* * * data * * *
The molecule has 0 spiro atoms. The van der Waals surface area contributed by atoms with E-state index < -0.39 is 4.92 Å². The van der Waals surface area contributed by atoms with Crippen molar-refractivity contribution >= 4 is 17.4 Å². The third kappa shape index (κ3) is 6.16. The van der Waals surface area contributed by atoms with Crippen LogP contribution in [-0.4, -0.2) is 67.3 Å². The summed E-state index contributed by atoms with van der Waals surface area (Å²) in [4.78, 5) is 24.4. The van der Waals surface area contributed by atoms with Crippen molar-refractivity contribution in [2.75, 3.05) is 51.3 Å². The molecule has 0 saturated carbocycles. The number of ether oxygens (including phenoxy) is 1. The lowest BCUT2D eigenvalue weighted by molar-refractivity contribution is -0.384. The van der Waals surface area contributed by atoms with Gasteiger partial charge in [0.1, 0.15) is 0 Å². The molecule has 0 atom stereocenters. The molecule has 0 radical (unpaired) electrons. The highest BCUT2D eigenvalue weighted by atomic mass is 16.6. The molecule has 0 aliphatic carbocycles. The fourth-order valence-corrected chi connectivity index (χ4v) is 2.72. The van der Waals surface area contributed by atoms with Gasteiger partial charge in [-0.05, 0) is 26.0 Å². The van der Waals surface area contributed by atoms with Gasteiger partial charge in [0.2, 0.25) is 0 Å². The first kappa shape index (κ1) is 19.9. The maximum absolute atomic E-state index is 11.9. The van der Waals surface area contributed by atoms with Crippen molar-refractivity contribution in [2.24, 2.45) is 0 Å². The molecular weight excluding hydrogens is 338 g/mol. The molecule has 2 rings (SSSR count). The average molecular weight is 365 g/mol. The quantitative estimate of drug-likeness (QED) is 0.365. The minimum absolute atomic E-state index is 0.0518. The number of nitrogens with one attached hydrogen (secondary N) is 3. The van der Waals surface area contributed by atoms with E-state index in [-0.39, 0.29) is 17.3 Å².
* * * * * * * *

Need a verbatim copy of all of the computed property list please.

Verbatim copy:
The molecule has 0 spiro atoms. The van der Waals surface area contributed by atoms with E-state index < -0.39 is 4.92 Å². The van der Waals surface area contributed by atoms with Crippen molar-refractivity contribution >= 4 is 17.4 Å². The third kappa shape index (κ3) is 6.16. The van der Waals surface area contributed by atoms with Crippen LogP contribution in [-0.4, -0.2) is 67.3 Å². The summed E-state index contributed by atoms with van der Waals surface area (Å²) in [4.78, 5) is 24.4. The van der Waals surface area contributed by atoms with Crippen molar-refractivity contribution in [2.75, 3.05) is 51.3 Å². The molecule has 0 saturated carbocycles. The number of ether oxygens (including phenoxy) is 1. The lowest BCUT2D eigenvalue weighted by molar-refractivity contribution is -0.384. The van der Waals surface area contributed by atoms with Gasteiger partial charge in [0.1, 0.15) is 0 Å². The molecule has 0 atom stereocenters. The molecule has 0 radical (unpaired) electrons. The highest BCUT2D eigenvalue weighted by atomic mass is 16.6. The molecule has 0 aliphatic carbocycles. The fourth-order valence-corrected chi connectivity index (χ4v) is 2.72. The van der Waals surface area contributed by atoms with Gasteiger partial charge in [-0.05, 0) is 26.0 Å². The van der Waals surface area contributed by atoms with Gasteiger partial charge in [0.2, 0.25) is 0 Å². The first kappa shape index (κ1) is 19.9. The maximum absolute atomic E-state index is 11.9. The van der Waals surface area contributed by atoms with Crippen molar-refractivity contribution in [2.24, 2.45) is 0 Å². The molecular weight excluding hydrogens is 338 g/mol. The molecule has 2 rings (SSSR count). The average molecular weight is 365 g/mol. The quantitative estimate of drug-likeness (QED) is 0.365. The minimum absolute atomic E-state index is 0.0518. The number of nitrogens with one attached hydrogen (secondary N) is 3. The van der Waals surface area contributed by atoms with E-state index in [-0.39, 0.29) is 17.3 Å².